A tribute to ‘Ancestors of the Middle Passage’
Brooklyn, N.Y. — On June 14 from noon to sunset, the 25th annual “Tribute to Our Ancestors of the Middle Passage” took place at the “Ancestors’ Circle” on Brooklyn’s Coney Island boardwalk. The takeaway message from the organizers was: “We will never forget you and we will never turn our backs to you.”
The tribute paid homage to the tens of millions of Africans kidnapped from their homeland who perished at sea in the bowels of slave ships from Africa to their destinations in the Caribbean, Central and South America, and the United States. Some of the earliest slave ships docked in the waters off Coney Island. In the spirit of Sankofa [from Ghana’s Akan language meaning “reach back and get it”], the commemoration focused on educating all people about the past so that it will never be forgotten or repeated.
The day’s celebration began with African drumming, the pouring of libations, and prayer, followed by the history of African peoples, African dancing, musical performances and spoken word poetry. Names were read honoring those throughout the African Diaspora who made significant contributions to the Black Liberation struggle and who recently died. The celebration was open to everyone and wearing white or African attire was encouraged to show unity.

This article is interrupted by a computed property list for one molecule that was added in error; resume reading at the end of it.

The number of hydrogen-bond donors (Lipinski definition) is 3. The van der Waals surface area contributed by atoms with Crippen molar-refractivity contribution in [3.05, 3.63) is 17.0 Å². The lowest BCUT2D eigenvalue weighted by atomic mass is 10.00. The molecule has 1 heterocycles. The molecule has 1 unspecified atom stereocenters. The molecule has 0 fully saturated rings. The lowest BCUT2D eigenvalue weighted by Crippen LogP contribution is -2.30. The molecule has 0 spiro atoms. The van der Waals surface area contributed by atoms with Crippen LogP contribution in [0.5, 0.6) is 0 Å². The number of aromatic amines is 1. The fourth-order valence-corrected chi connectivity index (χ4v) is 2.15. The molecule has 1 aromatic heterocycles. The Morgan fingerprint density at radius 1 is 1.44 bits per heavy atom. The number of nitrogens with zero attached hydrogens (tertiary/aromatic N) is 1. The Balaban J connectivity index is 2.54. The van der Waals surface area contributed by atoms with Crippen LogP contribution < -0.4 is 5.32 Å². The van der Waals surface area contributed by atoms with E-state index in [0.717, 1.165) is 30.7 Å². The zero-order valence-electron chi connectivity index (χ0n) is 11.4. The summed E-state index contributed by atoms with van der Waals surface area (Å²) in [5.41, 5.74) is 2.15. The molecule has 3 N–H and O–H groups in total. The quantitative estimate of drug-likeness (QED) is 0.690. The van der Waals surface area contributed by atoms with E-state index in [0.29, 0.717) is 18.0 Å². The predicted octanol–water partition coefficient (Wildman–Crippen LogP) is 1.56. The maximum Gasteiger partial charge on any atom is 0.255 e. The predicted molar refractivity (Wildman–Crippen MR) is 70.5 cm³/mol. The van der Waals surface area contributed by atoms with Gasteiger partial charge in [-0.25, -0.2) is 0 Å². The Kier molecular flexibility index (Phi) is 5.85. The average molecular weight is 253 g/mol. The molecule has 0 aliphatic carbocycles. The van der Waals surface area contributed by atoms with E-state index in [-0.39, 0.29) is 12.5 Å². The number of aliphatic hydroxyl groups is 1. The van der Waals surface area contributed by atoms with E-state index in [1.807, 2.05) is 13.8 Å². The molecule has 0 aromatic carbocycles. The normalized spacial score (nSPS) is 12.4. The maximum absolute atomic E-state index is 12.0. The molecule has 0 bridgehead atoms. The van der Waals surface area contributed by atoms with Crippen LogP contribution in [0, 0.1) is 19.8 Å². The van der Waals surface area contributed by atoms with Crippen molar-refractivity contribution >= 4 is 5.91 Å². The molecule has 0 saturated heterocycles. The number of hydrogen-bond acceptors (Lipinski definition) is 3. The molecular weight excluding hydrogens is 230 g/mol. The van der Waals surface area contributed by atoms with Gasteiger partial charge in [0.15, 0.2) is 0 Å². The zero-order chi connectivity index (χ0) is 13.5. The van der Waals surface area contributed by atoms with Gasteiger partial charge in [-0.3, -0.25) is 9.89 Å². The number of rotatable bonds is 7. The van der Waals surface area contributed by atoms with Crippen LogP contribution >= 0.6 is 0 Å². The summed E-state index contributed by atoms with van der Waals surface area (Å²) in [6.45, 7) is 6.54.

The day concluded with a procession from the boardwalk down to the beach, accompanied by drumming and the playing of other African instruments, a wade in the water, and the offering of flowers and collective prayers to the ancestors. The traditional return to the boardwalk is to walk backwards, symbolizing never turning one’s back to the ancestors.
The City University of New York’s Medgar Evers College and People of the Sun Middle Passage Collective sponsored and organized the tribute. The collective makes a political and social commitment to raising all people’s consciousness and activism. A vital part of the collective’s work includes a focus on the Brooklyn community around issues affecting personal lives, such as health issues, personal safety and the environment.